The INDependent republic of the bulge in the hallway

I was given a space between offices at Concordia University to create a temporary installation. I became interested in the politics of the space, which was mostly poised in relation to the tight studios my peers inhabited in the building. Extrapolating on the privilege of the opportunity I decided to create an independent state which I could call my own, one which would not only stand independent from the building but as well in relation to Canada. I studied the Montevideo Convetion of the Rights and Duties of States, which codifies a declared theory of statehood under international law. In looking up definitions within the convention, I attempted to understand the essentials of what being a state entailed. With that information I would adjust the installation in order to qualify it as a state under international law.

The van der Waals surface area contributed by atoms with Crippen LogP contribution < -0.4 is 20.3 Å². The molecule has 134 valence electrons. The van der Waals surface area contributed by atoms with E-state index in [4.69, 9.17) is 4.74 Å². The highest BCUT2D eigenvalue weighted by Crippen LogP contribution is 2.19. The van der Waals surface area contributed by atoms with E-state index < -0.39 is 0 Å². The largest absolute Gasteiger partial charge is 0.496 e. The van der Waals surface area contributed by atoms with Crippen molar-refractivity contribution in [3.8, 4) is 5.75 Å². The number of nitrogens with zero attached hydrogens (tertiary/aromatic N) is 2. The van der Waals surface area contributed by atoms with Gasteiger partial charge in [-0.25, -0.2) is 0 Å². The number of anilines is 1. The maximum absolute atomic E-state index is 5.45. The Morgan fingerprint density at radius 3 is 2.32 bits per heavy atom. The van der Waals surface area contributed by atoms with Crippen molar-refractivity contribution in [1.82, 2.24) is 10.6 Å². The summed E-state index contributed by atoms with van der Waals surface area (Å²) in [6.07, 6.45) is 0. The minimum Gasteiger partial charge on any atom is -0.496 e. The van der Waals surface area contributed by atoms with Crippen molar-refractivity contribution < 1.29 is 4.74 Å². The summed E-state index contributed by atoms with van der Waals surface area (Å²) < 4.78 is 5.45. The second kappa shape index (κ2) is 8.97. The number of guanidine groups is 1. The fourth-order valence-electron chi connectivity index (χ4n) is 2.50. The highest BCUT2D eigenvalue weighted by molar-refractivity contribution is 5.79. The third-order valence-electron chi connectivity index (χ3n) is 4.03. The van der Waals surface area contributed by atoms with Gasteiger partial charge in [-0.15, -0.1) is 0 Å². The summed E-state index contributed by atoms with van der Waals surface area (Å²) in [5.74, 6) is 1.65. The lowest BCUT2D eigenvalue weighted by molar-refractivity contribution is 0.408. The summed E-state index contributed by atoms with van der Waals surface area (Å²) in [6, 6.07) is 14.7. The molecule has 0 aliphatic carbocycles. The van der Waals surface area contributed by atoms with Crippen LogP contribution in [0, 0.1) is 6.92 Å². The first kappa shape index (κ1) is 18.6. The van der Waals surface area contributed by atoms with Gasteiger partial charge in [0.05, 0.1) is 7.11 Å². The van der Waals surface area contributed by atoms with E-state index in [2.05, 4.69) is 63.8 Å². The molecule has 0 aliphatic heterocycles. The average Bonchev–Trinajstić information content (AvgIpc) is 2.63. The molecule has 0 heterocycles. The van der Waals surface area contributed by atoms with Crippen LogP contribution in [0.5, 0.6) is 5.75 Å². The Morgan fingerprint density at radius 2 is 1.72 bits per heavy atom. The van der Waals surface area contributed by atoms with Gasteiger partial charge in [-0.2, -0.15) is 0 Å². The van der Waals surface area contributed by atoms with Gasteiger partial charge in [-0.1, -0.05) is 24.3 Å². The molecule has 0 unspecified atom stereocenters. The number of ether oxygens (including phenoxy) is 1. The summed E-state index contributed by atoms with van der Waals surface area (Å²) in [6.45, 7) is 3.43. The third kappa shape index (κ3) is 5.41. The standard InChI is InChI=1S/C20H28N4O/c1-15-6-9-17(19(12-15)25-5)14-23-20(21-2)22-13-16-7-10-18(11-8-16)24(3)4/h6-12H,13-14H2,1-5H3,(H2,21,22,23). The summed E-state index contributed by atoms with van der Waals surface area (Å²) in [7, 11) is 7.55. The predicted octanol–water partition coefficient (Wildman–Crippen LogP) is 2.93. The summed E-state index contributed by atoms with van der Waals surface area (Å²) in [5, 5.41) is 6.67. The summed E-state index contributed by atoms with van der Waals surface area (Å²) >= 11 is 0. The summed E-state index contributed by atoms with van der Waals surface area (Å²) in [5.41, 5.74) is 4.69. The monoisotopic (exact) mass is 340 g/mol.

For example, article one within the convention declares that the state as a person of international law should possess a permanent population. Permanent means that something is lasting or intending to last or remain unchanged for a duration of time. Population is defined as all the inhabitants of a particular place. So permanent population is the lasting or intending to last or remain unchanged group of inhabitants in a particular place. An inhabitant is defined as a person or an animal that lives in or occupies a place. An animal is defined as a living organism that feeds on organic matter. So, as it pertains to this logic, article one of the convention declares that the state as a person of international law should possess a lasting or intending to last or remain unchanged person or living organism that feeds on organic matter. Therefore, in order to qualify my state, the Independent Republic of the Bulge in the Hallway acquired a cactus planted on compost. I continued along with the convention in this manner.